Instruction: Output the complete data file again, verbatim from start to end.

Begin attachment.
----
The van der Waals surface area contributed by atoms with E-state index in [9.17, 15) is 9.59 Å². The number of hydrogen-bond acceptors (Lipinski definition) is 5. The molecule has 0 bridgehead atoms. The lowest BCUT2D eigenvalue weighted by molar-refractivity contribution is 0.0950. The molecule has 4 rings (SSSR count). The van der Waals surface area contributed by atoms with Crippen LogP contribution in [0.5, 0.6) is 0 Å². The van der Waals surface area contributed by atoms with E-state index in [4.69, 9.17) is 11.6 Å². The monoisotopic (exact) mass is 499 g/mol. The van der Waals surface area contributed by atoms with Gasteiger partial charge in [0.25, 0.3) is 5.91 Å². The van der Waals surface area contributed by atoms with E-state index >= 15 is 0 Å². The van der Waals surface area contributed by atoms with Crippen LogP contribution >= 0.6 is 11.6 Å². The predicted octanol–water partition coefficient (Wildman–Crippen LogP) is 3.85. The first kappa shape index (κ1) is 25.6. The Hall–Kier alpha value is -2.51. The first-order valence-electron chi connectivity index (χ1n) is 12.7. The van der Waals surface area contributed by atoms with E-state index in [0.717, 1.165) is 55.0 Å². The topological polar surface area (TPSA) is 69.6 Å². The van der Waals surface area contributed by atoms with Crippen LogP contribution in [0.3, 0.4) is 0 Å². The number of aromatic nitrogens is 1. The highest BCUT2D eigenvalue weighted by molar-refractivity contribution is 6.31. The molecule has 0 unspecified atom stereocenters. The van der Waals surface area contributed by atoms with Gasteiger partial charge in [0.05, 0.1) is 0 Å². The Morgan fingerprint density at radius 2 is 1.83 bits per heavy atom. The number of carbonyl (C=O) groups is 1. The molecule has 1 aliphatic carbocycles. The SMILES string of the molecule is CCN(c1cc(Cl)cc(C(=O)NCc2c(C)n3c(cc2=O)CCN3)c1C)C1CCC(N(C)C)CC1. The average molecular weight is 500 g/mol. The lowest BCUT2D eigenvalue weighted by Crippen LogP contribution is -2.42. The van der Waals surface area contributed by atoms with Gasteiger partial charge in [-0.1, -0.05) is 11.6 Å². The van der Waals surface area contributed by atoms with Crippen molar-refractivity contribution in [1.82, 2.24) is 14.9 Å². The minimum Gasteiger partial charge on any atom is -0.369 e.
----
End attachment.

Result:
The van der Waals surface area contributed by atoms with E-state index in [9.17, 15) is 9.59 Å². The number of hydrogen-bond acceptors (Lipinski definition) is 5. The molecule has 0 bridgehead atoms. The lowest BCUT2D eigenvalue weighted by molar-refractivity contribution is 0.0950. The molecule has 4 rings (SSSR count). The van der Waals surface area contributed by atoms with Crippen LogP contribution in [0.5, 0.6) is 0 Å². The van der Waals surface area contributed by atoms with E-state index in [4.69, 9.17) is 11.6 Å². The monoisotopic (exact) mass is 499 g/mol. The van der Waals surface area contributed by atoms with Gasteiger partial charge in [0.25, 0.3) is 5.91 Å². The van der Waals surface area contributed by atoms with E-state index >= 15 is 0 Å². The van der Waals surface area contributed by atoms with Crippen LogP contribution >= 0.6 is 11.6 Å². The predicted octanol–water partition coefficient (Wildman–Crippen LogP) is 3.85. The first kappa shape index (κ1) is 25.6. The Hall–Kier alpha value is -2.51. The first-order valence-electron chi connectivity index (χ1n) is 12.7. The van der Waals surface area contributed by atoms with E-state index in [0.717, 1.165) is 55.0 Å². The topological polar surface area (TPSA) is 69.6 Å². The van der Waals surface area contributed by atoms with Crippen LogP contribution in [0.3, 0.4) is 0 Å². The number of aromatic nitrogens is 1. The highest BCUT2D eigenvalue weighted by molar-refractivity contribution is 6.31. The molecule has 0 unspecified atom stereocenters. The van der Waals surface area contributed by atoms with Gasteiger partial charge in [0.05, 0.1) is 0 Å². The Morgan fingerprint density at radius 2 is 1.83 bits per heavy atom. The number of carbonyl (C=O) groups is 1. The molecule has 1 aliphatic carbocycles. The SMILES string of the molecule is CCN(c1cc(Cl)cc(C(=O)NCc2c(C)n3c(cc2=O)CCN3)c1C)C1CCC(N(C)C)CC1. The average molecular weight is 500 g/mol. The lowest BCUT2D eigenvalue weighted by Crippen LogP contribution is -2.42. The van der Waals surface area contributed by atoms with Gasteiger partial charge in [-0.1, -0.05) is 11.6 Å². The van der Waals surface area contributed by atoms with Crippen molar-refractivity contribution in [1.82, 2.24) is 14.9 Å². The minimum Gasteiger partial charge on any atom is -0.369 e.